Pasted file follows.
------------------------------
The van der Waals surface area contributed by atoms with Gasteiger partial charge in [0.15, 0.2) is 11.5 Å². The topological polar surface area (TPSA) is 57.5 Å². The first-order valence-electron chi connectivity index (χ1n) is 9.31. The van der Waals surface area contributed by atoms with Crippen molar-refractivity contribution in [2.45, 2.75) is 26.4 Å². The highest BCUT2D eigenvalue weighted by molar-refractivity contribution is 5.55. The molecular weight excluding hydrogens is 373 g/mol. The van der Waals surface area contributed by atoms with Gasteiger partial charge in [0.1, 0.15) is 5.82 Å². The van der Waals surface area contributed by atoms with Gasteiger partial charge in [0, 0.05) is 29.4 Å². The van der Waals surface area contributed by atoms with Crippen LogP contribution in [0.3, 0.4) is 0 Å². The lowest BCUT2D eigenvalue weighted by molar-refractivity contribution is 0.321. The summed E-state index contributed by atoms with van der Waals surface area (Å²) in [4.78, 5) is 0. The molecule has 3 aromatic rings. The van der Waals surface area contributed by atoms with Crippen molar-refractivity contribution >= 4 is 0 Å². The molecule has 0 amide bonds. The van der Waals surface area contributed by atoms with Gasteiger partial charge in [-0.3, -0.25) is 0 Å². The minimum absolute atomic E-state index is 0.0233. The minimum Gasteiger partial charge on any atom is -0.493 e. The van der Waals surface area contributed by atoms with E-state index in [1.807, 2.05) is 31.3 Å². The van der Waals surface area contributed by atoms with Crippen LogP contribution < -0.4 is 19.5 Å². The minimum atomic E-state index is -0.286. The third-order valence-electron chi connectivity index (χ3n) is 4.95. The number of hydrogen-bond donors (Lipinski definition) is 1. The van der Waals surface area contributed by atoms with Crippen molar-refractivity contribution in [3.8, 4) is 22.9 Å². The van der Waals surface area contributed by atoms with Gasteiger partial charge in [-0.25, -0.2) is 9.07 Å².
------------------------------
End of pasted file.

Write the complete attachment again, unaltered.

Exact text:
The van der Waals surface area contributed by atoms with Gasteiger partial charge in [0.15, 0.2) is 11.5 Å². The topological polar surface area (TPSA) is 57.5 Å². The first-order valence-electron chi connectivity index (χ1n) is 9.31. The van der Waals surface area contributed by atoms with Crippen molar-refractivity contribution in [2.45, 2.75) is 26.4 Å². The highest BCUT2D eigenvalue weighted by molar-refractivity contribution is 5.55. The molecular weight excluding hydrogens is 373 g/mol. The van der Waals surface area contributed by atoms with Gasteiger partial charge in [0.1, 0.15) is 5.82 Å². The van der Waals surface area contributed by atoms with Gasteiger partial charge in [0, 0.05) is 29.4 Å². The van der Waals surface area contributed by atoms with Crippen LogP contribution in [0.3, 0.4) is 0 Å². The lowest BCUT2D eigenvalue weighted by molar-refractivity contribution is 0.321. The summed E-state index contributed by atoms with van der Waals surface area (Å²) in [4.78, 5) is 0. The molecule has 3 aromatic rings. The van der Waals surface area contributed by atoms with Crippen molar-refractivity contribution >= 4 is 0 Å². The molecule has 0 amide bonds. The van der Waals surface area contributed by atoms with Gasteiger partial charge in [-0.3, -0.25) is 0 Å². The minimum absolute atomic E-state index is 0.0233. The minimum Gasteiger partial charge on any atom is -0.493 e. The van der Waals surface area contributed by atoms with E-state index in [1.807, 2.05) is 31.3 Å². The van der Waals surface area contributed by atoms with Crippen LogP contribution < -0.4 is 19.5 Å². The minimum atomic E-state index is -0.286. The third-order valence-electron chi connectivity index (χ3n) is 4.95. The number of hydrogen-bond donors (Lipinski definition) is 1. The van der Waals surface area contributed by atoms with Crippen molar-refractivity contribution in [3.8, 4) is 22.9 Å². The van der Waals surface area contributed by atoms with Gasteiger partial charge in [-0.25, -0.2) is 9.07 Å².